Students Actively Managing Money After Recession

Today's college students came of age during the Great Recession, which scared them into actively managing their money and being more involved in their financial futures.

Most investors have admitted that the financial crisis was a boon as it forced them to significantly change their financial mindset and behaviors for the better — and America’s youth might agree. They, also, got a wake up call after living through the challenges of the recession.

According to a survey by Citi and Seventeen Magazine, college students and high school seniors are taking an active role in their financial futures. In fact, a majority are using their own money for a number of college expenses.

Nearly four out of five college students are working while attending school and 77% say they pay their credit card bills, while 62% say they have set a budget to keep track of their own expenses.

"Having come of age during the Great Recession, many of today's students have experienced a financial wake-up call that's prompting them to seek ways to take control of their financial future while they're still in school," Linda Descano, CFA, managing director and head of Content and Social for North America Marketing at Citi, and president and chief executive officer of Citi's Women & Co, said in a statement.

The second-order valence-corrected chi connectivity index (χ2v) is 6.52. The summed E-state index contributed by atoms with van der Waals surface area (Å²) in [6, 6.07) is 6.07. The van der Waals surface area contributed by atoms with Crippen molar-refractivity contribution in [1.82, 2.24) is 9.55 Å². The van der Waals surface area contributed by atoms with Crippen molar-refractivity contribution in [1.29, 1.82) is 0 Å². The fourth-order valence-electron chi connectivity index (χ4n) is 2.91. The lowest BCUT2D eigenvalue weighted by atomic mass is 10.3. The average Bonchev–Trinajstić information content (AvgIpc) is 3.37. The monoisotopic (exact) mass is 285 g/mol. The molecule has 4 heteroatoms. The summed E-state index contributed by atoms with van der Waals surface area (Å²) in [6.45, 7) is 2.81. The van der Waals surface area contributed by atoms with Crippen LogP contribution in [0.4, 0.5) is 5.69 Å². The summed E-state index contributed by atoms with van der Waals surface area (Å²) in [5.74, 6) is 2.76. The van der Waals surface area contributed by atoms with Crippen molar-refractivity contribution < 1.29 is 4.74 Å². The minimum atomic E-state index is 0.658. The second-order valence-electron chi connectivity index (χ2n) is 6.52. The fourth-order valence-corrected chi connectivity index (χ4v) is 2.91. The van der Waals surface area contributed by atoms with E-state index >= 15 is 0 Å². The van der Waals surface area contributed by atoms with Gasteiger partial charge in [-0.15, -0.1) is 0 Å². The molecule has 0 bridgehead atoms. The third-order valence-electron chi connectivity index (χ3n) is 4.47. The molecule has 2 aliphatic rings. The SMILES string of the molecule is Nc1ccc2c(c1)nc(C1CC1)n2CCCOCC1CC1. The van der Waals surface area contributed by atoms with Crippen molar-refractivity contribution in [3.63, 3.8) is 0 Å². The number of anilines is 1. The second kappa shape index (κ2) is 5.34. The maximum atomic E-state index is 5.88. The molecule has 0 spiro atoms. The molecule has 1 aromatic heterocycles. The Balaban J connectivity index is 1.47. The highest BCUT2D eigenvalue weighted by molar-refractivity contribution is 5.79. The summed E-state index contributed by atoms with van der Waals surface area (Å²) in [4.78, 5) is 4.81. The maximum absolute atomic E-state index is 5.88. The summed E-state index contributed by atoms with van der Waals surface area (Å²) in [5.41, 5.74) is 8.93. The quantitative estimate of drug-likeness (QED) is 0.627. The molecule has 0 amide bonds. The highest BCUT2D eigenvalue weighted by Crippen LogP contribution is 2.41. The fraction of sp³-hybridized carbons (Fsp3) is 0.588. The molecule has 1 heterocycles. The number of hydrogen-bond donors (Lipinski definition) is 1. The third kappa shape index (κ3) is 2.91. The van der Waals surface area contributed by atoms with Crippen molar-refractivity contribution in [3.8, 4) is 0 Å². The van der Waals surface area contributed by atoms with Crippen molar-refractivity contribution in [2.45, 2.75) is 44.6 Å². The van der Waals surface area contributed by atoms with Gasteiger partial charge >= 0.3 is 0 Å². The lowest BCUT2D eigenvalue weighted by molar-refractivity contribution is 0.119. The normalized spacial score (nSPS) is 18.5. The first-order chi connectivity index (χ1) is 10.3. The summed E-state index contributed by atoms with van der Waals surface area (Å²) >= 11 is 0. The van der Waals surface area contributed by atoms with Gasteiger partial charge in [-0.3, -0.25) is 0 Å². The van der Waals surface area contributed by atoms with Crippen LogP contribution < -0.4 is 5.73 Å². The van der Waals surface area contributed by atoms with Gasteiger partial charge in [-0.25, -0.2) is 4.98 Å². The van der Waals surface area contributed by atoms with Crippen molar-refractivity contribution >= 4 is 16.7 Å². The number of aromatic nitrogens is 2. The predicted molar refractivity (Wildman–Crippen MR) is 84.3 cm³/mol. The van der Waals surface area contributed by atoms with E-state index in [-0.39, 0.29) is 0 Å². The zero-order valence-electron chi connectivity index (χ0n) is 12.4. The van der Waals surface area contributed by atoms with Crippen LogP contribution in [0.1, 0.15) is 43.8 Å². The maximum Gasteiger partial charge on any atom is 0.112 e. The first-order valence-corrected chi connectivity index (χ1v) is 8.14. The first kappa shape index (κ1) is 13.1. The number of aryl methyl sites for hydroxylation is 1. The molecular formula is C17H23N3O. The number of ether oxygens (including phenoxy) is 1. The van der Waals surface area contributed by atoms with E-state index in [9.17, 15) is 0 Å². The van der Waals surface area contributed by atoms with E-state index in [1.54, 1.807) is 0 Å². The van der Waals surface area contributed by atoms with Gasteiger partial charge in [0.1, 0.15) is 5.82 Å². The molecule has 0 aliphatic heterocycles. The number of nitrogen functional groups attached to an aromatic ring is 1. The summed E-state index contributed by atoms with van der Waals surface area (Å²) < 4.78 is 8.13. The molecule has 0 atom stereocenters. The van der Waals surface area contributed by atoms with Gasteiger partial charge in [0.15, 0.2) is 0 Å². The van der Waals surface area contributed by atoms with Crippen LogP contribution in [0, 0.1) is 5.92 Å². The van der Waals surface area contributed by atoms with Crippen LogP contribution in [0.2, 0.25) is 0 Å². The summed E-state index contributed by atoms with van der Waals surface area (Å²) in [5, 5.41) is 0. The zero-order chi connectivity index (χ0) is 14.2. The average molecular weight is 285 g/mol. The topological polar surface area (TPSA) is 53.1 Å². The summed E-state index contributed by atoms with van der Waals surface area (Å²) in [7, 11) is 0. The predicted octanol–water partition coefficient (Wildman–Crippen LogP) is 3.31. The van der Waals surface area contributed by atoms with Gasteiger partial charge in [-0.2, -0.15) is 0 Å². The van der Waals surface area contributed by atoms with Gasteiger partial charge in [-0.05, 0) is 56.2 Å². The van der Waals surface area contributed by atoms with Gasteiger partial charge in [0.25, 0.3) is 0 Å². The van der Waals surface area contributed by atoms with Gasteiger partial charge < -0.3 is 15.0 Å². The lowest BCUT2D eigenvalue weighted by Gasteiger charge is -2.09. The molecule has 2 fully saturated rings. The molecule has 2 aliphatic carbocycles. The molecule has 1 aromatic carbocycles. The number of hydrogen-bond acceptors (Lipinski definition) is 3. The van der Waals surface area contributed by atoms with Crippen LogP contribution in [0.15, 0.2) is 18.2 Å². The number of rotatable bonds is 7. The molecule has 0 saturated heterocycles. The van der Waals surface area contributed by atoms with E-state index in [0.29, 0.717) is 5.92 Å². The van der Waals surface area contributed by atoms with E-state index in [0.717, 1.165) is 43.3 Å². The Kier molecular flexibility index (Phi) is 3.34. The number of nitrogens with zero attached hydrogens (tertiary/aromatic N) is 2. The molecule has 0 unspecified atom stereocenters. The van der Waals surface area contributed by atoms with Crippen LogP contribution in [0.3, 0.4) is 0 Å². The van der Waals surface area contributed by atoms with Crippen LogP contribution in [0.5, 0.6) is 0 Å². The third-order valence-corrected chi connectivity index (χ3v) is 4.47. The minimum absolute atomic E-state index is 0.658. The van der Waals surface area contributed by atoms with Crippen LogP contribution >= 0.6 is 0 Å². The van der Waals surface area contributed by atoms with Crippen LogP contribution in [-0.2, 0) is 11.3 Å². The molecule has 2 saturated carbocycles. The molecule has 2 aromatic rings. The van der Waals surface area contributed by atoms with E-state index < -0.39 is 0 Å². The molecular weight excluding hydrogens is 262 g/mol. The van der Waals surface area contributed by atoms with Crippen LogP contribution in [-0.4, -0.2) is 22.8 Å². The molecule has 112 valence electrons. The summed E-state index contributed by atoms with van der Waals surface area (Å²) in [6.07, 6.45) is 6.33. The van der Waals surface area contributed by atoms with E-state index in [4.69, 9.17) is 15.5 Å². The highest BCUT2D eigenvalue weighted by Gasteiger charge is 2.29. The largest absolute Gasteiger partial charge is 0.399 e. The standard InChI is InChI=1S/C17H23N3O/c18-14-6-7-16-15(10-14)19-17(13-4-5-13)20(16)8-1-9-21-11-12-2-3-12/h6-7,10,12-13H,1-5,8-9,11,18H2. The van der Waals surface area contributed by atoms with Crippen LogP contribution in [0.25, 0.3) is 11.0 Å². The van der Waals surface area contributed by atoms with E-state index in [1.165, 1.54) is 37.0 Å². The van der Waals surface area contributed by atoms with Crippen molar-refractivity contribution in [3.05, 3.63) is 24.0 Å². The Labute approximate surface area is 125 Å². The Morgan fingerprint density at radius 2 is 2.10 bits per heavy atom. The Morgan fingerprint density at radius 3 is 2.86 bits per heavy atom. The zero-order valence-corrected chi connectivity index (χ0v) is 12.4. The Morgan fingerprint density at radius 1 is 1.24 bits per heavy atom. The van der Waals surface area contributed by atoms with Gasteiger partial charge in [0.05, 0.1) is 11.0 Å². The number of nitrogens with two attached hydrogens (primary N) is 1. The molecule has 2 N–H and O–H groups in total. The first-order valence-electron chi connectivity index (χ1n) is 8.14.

Money-related issues are the biggest concerns while in school, while 61% admitted that college is more expensive than they thought it would be. The biggest concern, though, is getting a good-paying job after graduation (63%), although half (53%) worry about paying tuition bills and 47% are concerned about the amount of student loan debt they owe.

"This generation is smarter than ever about making and managing their money," Ann Shoket, editor in chief of Seventeen, said in a statement. "The responsibility they take on in college is setting them up for a strong financial future."

Largely, money plays an important role in the college students choose to apply to and attend with one-third saying that money was the single most important determining factor for enrollment.

However, at the end of the day, 94% of the respondents believe that college will end up being a good investment.

"This study has given us a glimpse into how students are balancing the responsibilities of work, studies and their finances to achieve success — and has provided us with the insights that we need to offer financial and professional resources that help them progress towards their goals," Descano said.